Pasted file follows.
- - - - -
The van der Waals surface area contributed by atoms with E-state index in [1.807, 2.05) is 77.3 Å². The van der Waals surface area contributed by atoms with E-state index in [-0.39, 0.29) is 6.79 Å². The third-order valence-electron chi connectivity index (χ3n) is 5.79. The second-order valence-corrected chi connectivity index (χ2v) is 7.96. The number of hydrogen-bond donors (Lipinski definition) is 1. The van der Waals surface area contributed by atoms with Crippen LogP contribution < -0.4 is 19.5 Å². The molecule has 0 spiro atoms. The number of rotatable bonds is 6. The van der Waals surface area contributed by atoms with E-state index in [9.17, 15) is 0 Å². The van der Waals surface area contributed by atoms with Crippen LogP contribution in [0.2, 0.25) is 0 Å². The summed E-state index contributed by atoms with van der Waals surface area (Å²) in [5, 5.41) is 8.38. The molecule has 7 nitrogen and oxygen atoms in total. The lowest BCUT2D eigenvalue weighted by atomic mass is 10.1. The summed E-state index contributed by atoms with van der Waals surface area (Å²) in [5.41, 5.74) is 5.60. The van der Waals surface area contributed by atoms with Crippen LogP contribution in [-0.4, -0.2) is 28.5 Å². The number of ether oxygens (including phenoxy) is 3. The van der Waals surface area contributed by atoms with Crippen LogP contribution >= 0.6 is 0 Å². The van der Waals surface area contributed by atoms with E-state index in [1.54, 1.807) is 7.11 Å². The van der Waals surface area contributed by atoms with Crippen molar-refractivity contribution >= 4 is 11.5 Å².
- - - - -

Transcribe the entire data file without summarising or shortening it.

The van der Waals surface area contributed by atoms with E-state index in [1.807, 2.05) is 77.3 Å². The van der Waals surface area contributed by atoms with E-state index in [-0.39, 0.29) is 6.79 Å². The third-order valence-electron chi connectivity index (χ3n) is 5.79. The second-order valence-corrected chi connectivity index (χ2v) is 7.96. The number of hydrogen-bond donors (Lipinski definition) is 1. The van der Waals surface area contributed by atoms with Crippen LogP contribution < -0.4 is 19.5 Å². The molecule has 0 spiro atoms. The number of rotatable bonds is 6. The van der Waals surface area contributed by atoms with E-state index in [9.17, 15) is 0 Å². The van der Waals surface area contributed by atoms with Crippen LogP contribution in [0.2, 0.25) is 0 Å². The summed E-state index contributed by atoms with van der Waals surface area (Å²) in [5, 5.41) is 8.38. The molecule has 7 nitrogen and oxygen atoms in total. The lowest BCUT2D eigenvalue weighted by atomic mass is 10.1. The summed E-state index contributed by atoms with van der Waals surface area (Å²) in [5.41, 5.74) is 5.60. The van der Waals surface area contributed by atoms with Crippen LogP contribution in [-0.4, -0.2) is 28.5 Å². The number of ether oxygens (including phenoxy) is 3. The van der Waals surface area contributed by atoms with Crippen LogP contribution >= 0.6 is 0 Å². The van der Waals surface area contributed by atoms with E-state index in [1.54, 1.807) is 7.11 Å². The van der Waals surface area contributed by atoms with Crippen molar-refractivity contribution >= 4 is 11.5 Å².